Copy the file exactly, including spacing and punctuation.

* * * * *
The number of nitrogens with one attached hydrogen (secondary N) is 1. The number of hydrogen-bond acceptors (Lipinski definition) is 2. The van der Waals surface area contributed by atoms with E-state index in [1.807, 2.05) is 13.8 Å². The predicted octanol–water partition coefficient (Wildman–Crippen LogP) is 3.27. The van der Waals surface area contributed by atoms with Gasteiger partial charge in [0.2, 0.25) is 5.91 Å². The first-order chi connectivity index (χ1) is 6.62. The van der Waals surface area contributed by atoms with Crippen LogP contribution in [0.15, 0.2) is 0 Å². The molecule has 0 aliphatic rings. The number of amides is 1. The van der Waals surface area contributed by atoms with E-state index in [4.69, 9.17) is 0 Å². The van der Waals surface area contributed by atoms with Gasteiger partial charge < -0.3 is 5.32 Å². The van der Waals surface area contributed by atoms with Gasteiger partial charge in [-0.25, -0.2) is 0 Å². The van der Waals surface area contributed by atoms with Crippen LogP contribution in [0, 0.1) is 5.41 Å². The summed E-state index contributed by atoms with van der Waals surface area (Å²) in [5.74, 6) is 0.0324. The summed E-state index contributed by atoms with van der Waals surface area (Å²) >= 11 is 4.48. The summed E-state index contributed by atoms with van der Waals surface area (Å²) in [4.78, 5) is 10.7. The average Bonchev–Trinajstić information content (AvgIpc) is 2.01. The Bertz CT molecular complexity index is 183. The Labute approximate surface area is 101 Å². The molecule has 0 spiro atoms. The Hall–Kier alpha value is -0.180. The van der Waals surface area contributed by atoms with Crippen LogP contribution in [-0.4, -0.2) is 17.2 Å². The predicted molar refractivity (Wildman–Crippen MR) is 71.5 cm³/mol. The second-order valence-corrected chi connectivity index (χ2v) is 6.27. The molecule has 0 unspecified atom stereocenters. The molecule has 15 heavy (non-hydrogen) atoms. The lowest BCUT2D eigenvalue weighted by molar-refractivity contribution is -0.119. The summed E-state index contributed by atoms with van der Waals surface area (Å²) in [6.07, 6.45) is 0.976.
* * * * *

The number of nitrogens with one attached hydrogen (secondary N) is 1. The number of hydrogen-bond acceptors (Lipinski definition) is 2. The van der Waals surface area contributed by atoms with E-state index in [1.807, 2.05) is 13.8 Å². The predicted octanol–water partition coefficient (Wildman–Crippen LogP) is 3.27. The van der Waals surface area contributed by atoms with Gasteiger partial charge in [0.2, 0.25) is 5.91 Å². The first-order chi connectivity index (χ1) is 6.62. The van der Waals surface area contributed by atoms with Crippen LogP contribution in [0.15, 0.2) is 0 Å². The molecule has 0 aliphatic rings. The number of amides is 1. The van der Waals surface area contributed by atoms with E-state index in [4.69, 9.17) is 0 Å². The van der Waals surface area contributed by atoms with Gasteiger partial charge < -0.3 is 5.32 Å². The van der Waals surface area contributed by atoms with Gasteiger partial charge in [-0.25, -0.2) is 0 Å². The van der Waals surface area contributed by atoms with Crippen LogP contribution in [0, 0.1) is 5.41 Å². The summed E-state index contributed by atoms with van der Waals surface area (Å²) in [5.74, 6) is 0.0324. The summed E-state index contributed by atoms with van der Waals surface area (Å²) >= 11 is 4.48. The summed E-state index contributed by atoms with van der Waals surface area (Å²) in [4.78, 5) is 10.7. The average Bonchev–Trinajstić information content (AvgIpc) is 2.01. The Bertz CT molecular complexity index is 183. The Labute approximate surface area is 101 Å². The molecule has 0 spiro atoms. The Hall–Kier alpha value is -0.180. The van der Waals surface area contributed by atoms with Crippen LogP contribution in [-0.4, -0.2) is 17.2 Å². The predicted molar refractivity (Wildman–Crippen MR) is 71.5 cm³/mol. The second-order valence-corrected chi connectivity index (χ2v) is 6.27. The molecule has 0 unspecified atom stereocenters. The molecule has 15 heavy (non-hydrogen) atoms. The lowest BCUT2D eigenvalue weighted by molar-refractivity contribution is -0.119. The summed E-state index contributed by atoms with van der Waals surface area (Å²) in [6.07, 6.45) is 0.976.